Unravelling the Pacific Paradox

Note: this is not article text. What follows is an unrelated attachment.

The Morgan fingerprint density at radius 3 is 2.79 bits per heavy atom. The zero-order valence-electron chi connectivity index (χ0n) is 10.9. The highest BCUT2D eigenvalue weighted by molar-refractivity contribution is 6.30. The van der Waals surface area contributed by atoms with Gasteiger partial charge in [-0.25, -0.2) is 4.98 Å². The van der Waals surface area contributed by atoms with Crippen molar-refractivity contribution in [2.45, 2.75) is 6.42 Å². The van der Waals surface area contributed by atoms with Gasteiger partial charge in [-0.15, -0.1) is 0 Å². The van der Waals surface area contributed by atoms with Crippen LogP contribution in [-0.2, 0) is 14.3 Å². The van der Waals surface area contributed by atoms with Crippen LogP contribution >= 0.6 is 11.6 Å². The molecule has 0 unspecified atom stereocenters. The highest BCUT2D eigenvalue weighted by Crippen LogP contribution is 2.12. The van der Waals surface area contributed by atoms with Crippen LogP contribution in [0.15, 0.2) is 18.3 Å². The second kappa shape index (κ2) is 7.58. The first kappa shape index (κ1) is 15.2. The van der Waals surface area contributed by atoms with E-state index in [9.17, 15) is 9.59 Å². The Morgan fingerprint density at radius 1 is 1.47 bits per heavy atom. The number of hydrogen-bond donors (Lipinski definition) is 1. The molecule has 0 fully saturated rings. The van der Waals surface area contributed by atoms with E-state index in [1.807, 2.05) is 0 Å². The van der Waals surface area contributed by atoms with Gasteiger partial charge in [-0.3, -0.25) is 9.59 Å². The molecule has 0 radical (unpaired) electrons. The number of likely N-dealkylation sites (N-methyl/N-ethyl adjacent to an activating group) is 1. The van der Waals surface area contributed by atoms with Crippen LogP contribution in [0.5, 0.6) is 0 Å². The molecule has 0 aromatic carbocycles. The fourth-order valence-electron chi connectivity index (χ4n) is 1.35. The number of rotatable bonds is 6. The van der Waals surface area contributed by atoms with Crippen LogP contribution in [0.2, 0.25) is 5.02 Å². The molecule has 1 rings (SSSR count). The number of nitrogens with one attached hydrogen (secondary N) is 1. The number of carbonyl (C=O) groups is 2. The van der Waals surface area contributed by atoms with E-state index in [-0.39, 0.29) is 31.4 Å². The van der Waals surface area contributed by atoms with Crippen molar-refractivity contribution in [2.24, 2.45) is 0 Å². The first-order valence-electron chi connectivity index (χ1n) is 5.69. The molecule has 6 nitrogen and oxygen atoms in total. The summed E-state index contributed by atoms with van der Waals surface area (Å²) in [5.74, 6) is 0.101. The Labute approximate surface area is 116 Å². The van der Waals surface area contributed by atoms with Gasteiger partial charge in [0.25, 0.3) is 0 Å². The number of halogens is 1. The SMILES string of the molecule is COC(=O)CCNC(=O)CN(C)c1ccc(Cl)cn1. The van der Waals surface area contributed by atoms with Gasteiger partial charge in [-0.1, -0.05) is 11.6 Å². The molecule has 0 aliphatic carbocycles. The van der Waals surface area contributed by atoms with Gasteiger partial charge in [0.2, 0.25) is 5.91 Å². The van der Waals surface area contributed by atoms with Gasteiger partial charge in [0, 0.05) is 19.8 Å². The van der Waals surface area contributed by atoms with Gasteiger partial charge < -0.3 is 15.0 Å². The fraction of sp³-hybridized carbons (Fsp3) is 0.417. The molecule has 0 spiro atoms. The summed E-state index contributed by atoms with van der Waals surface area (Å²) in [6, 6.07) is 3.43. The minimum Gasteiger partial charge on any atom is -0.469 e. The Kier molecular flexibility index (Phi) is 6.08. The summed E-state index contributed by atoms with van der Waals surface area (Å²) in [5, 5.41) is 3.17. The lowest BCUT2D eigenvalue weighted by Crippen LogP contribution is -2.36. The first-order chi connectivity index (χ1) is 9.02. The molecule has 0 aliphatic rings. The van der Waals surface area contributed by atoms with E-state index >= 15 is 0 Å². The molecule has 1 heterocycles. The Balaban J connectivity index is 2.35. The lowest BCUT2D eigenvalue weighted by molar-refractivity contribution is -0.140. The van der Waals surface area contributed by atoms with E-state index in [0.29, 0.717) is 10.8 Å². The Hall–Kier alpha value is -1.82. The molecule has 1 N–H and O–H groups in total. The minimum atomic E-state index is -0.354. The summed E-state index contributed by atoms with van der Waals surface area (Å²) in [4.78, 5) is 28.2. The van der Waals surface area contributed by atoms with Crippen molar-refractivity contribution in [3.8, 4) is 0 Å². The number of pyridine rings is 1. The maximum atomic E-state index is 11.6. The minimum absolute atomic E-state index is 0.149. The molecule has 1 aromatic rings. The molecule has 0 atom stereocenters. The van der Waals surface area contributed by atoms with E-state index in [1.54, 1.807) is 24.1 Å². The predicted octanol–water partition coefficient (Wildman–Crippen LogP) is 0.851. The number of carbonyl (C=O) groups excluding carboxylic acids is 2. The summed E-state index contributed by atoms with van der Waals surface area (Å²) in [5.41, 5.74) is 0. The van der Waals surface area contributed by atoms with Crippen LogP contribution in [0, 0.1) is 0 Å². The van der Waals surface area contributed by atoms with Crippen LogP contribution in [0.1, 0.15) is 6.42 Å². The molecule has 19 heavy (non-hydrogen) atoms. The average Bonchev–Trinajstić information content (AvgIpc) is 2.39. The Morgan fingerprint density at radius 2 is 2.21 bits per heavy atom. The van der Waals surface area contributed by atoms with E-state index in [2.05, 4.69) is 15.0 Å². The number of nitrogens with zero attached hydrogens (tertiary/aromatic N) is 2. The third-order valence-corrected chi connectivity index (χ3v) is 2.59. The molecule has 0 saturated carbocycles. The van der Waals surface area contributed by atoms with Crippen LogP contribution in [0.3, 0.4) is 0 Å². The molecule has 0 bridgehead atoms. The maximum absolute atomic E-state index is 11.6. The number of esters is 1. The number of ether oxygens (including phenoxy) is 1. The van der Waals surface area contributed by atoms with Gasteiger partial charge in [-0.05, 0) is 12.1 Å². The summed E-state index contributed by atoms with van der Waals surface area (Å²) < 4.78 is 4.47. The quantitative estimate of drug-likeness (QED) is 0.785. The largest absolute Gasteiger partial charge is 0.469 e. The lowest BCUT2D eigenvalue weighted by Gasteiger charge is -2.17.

The performance of the Pacific Island countries (PICs) over the past two decades has been characterized by economic growth rates that are low on average yet extremely volatile. This has been so despite favorable levels of natural and human resources, high levels of public investment and aid, and reasonably prudent economic management – a phenomenon that has been labeled the “Pacific Paradox”. Questions may be posed therefore as to what accounts for this poor performance of the PICs, especially when countries elsewhere of the same size and characteristics have registered impressive growth performance during the same period? Although the inherent structural constraints characterizing the PIC economies have a direct impact on the performance of these economies, one cannot dismiss the more fundamental constraints imposed by the institutional environment in which these countries operate. The purpose of this study was to critically review the economic performance of the PICs with a view to evaluating the possible explanations for the “Pacific Paradox”. The proposition evaluated is that it is not the lack of capital or good policies that constrains the economic growth and development of these island economies, but rather the lack of appropriate institutions and incentives to accumulate and acquire human and physical capital and to make policies effective. Early tests of this proposition across several Pacific island countries indicate that ineffective institutions, leading to contract insecurity, as well as corrupt practices and bureaucratic ineffectiveness account for large reductions in the average rate of growth of national income in these countries. Unless the PICs undertake appropriate institution-building measures with a view to putting in place the conditions necessary for broad-based, sustained economic growth, these island economies will continue to live out the “Pacific Paradox”.
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